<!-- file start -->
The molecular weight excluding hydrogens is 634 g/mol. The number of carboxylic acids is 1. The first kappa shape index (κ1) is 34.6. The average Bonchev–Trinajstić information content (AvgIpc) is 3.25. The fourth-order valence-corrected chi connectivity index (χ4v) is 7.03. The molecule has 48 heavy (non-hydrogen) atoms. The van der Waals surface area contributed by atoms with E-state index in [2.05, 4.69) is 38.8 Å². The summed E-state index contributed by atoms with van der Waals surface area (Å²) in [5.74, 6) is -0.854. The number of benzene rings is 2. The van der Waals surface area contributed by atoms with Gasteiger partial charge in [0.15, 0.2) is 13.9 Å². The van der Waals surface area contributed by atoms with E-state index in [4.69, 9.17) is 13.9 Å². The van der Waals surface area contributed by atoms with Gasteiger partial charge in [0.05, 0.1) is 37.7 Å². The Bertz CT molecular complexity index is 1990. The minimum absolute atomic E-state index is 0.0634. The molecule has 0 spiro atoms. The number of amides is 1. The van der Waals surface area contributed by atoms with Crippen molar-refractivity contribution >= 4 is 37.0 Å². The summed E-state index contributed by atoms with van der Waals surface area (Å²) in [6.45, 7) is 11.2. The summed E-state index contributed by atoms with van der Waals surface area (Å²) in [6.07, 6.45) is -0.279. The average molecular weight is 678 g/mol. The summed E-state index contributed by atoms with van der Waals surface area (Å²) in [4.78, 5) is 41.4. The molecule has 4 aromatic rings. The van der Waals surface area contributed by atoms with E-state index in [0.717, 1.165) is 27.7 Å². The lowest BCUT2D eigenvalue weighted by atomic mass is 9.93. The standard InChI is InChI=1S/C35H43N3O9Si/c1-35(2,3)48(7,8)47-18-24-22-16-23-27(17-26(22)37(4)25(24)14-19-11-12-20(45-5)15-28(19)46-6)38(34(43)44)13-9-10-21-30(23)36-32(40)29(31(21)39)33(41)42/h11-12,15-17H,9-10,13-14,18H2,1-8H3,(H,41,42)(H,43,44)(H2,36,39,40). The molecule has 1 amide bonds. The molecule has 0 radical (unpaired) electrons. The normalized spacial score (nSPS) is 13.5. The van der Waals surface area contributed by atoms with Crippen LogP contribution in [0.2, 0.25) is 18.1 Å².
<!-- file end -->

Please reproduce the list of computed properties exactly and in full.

The molecular weight excluding hydrogens is 634 g/mol. The number of carboxylic acids is 1. The first kappa shape index (κ1) is 34.6. The average Bonchev–Trinajstić information content (AvgIpc) is 3.25. The fourth-order valence-corrected chi connectivity index (χ4v) is 7.03. The molecule has 48 heavy (non-hydrogen) atoms. The van der Waals surface area contributed by atoms with E-state index in [2.05, 4.69) is 38.8 Å². The summed E-state index contributed by atoms with van der Waals surface area (Å²) in [5.74, 6) is -0.854. The number of benzene rings is 2. The van der Waals surface area contributed by atoms with Gasteiger partial charge in [0.15, 0.2) is 13.9 Å². The van der Waals surface area contributed by atoms with E-state index in [4.69, 9.17) is 13.9 Å². The van der Waals surface area contributed by atoms with Gasteiger partial charge in [0.05, 0.1) is 37.7 Å². The Bertz CT molecular complexity index is 1990. The minimum absolute atomic E-state index is 0.0634. The molecule has 0 spiro atoms. The number of amides is 1. The van der Waals surface area contributed by atoms with Crippen molar-refractivity contribution >= 4 is 37.0 Å². The summed E-state index contributed by atoms with van der Waals surface area (Å²) in [6.45, 7) is 11.2. The summed E-state index contributed by atoms with van der Waals surface area (Å²) in [6.07, 6.45) is -0.279. The average molecular weight is 678 g/mol. The summed E-state index contributed by atoms with van der Waals surface area (Å²) in [4.78, 5) is 41.4. The molecule has 4 aromatic rings. The van der Waals surface area contributed by atoms with E-state index in [0.717, 1.165) is 27.7 Å². The lowest BCUT2D eigenvalue weighted by atomic mass is 9.93. The standard InChI is InChI=1S/C35H43N3O9Si/c1-35(2,3)48(7,8)47-18-24-22-16-23-27(17-26(22)37(4)25(24)14-19-11-12-20(45-5)15-28(19)46-6)38(34(43)44)13-9-10-21-30(23)36-32(40)29(31(21)39)33(41)42/h11-12,15-17H,9-10,13-14,18H2,1-8H3,(H,41,42)(H,43,44)(H2,36,39,40). The molecule has 1 amide bonds. The molecule has 0 radical (unpaired) electrons. The normalized spacial score (nSPS) is 13.5. The van der Waals surface area contributed by atoms with Crippen LogP contribution in [0.2, 0.25) is 18.1 Å².